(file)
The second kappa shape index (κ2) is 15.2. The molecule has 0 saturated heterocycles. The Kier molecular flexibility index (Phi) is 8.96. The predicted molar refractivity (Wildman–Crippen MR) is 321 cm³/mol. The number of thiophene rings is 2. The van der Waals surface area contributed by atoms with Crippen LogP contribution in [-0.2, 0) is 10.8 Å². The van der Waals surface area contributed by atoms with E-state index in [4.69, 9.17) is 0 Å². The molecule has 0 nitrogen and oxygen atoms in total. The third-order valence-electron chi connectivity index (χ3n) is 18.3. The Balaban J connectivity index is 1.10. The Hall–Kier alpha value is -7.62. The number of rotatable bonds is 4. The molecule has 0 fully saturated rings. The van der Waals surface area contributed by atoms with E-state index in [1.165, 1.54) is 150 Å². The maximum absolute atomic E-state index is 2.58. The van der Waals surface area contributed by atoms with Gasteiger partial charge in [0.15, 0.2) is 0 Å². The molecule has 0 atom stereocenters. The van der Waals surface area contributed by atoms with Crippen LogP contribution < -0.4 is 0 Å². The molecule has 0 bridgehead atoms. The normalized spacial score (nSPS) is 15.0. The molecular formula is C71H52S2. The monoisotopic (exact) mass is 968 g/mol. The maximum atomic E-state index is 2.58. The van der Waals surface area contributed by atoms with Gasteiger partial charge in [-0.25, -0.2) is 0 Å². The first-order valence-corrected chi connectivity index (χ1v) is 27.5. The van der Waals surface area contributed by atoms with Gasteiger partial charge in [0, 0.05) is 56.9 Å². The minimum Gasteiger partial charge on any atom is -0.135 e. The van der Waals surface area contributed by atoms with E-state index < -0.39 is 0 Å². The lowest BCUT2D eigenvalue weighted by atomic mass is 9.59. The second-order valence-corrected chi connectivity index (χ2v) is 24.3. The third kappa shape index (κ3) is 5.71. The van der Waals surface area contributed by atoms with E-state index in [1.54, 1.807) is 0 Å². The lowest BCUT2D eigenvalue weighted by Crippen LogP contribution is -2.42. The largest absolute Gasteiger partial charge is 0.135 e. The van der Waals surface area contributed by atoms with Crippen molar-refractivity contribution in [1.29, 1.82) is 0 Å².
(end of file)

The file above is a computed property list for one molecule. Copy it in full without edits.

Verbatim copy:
The second kappa shape index (κ2) is 15.2. The molecule has 0 saturated heterocycles. The Kier molecular flexibility index (Phi) is 8.96. The predicted molar refractivity (Wildman–Crippen MR) is 321 cm³/mol. The number of thiophene rings is 2. The van der Waals surface area contributed by atoms with Crippen LogP contribution in [-0.2, 0) is 10.8 Å². The van der Waals surface area contributed by atoms with E-state index in [4.69, 9.17) is 0 Å². The molecule has 0 nitrogen and oxygen atoms in total. The third-order valence-electron chi connectivity index (χ3n) is 18.3. The Balaban J connectivity index is 1.10. The Hall–Kier alpha value is -7.62. The number of rotatable bonds is 4. The molecule has 0 fully saturated rings. The van der Waals surface area contributed by atoms with E-state index in [1.165, 1.54) is 150 Å². The maximum absolute atomic E-state index is 2.58. The van der Waals surface area contributed by atoms with Gasteiger partial charge in [0.15, 0.2) is 0 Å². The molecule has 0 atom stereocenters. The van der Waals surface area contributed by atoms with Crippen LogP contribution < -0.4 is 0 Å². The molecule has 0 bridgehead atoms. The normalized spacial score (nSPS) is 15.0. The molecular formula is C71H52S2. The monoisotopic (exact) mass is 968 g/mol. The maximum atomic E-state index is 2.58. The van der Waals surface area contributed by atoms with Gasteiger partial charge in [-0.25, -0.2) is 0 Å². The first-order valence-corrected chi connectivity index (χ1v) is 27.5. The van der Waals surface area contributed by atoms with Gasteiger partial charge in [0, 0.05) is 56.9 Å². The minimum Gasteiger partial charge on any atom is -0.135 e. The van der Waals surface area contributed by atoms with E-state index < -0.39 is 0 Å². The lowest BCUT2D eigenvalue weighted by atomic mass is 9.59. The second-order valence-corrected chi connectivity index (χ2v) is 24.3. The third kappa shape index (κ3) is 5.71. The van der Waals surface area contributed by atoms with E-state index in [1.54, 1.807) is 0 Å². The lowest BCUT2D eigenvalue weighted by Crippen LogP contribution is -2.42. The largest absolute Gasteiger partial charge is 0.135 e. The van der Waals surface area contributed by atoms with Crippen molar-refractivity contribution in [1.29, 1.82) is 0 Å².